People v. Odom (1970)

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[Crim. No. 610. Court of Appeals of California, Fifth Appellate District. January 16, 1970.]

THE PEOPLE, Plaintiff and Respondent, v. WENDELL WAYNE ODOM, Defendant and Appellant

(Opinion by Gargano, J., with Stone, P. J., and Coakley, J., concurring.)

COUNSEL

Lerrigo, Thuesen & Thompson, Gerald L. Thuesen, Timothy R. Nibler, Sandell & Hill and Floyd S. Hill for Defendant and Appellant.

Thomas C. Lynch, Attorney General, Jack R. Winkler and A. Wells Petersen, Deputy Attorneys General, for Plaintiff and Respondent.

OPINION

GARGANO, J.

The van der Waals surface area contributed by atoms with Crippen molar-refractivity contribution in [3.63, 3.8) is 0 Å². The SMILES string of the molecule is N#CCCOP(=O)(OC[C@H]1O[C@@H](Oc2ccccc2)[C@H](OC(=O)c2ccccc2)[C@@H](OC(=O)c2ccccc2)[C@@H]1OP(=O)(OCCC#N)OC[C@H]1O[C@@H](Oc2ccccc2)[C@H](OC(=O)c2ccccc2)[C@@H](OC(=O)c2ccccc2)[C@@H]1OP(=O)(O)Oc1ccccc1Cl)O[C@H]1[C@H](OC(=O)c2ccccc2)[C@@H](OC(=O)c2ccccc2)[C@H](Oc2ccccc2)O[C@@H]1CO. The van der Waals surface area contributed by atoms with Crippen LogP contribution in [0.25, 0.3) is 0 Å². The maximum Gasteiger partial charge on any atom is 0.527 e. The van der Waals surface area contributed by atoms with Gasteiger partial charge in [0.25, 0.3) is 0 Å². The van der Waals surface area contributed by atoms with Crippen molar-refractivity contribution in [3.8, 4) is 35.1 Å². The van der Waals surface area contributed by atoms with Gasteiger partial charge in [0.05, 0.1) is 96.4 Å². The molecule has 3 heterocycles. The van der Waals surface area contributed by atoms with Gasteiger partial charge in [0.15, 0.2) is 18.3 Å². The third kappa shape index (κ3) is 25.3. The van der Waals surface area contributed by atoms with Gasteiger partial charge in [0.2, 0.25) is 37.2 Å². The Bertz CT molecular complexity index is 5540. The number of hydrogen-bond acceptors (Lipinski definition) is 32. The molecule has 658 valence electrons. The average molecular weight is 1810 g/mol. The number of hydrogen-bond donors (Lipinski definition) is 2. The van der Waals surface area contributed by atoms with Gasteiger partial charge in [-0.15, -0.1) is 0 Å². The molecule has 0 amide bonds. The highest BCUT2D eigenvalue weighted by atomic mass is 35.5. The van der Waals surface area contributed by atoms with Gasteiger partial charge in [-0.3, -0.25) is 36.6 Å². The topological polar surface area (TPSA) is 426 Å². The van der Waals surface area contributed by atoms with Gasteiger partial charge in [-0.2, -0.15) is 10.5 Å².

Appellant was charged with murder in the second degree in the first count of the information, and after jury trial was convicted of voluntary manslaughter. fn. 1 His appeal centers on the perplexing question which came into existence when the trial judge purported to dismiss the murder charge, presumably pursuant to Penal Code section 1118.1, while at the same time declaring that the court retained jurisdiction over the lesser included offense of voluntary manslaughter. fn. 2 He contends that because he was not charged with voluntary manslaughter in a separate count, the court's dismissal of the charge of murder not only resulted in an acquittal of that charge, but by necessity resulted in an acquittal of the lesser included offense as well. The thrust of appellant's argument is that the jury's verdict finding appellant guilty of voluntary manslaughter, after he was acquitted by the court of murder, is contrary to the mandate of Penal Code section 1118.2, which states that an acquittal under section 1118.1 is a bar to further prosecution. On the other hand, respondent argues that the court's order dismissing the murder charge was a nullity from the inception and, because it inured to appellant's benefit, he had no reason to complain.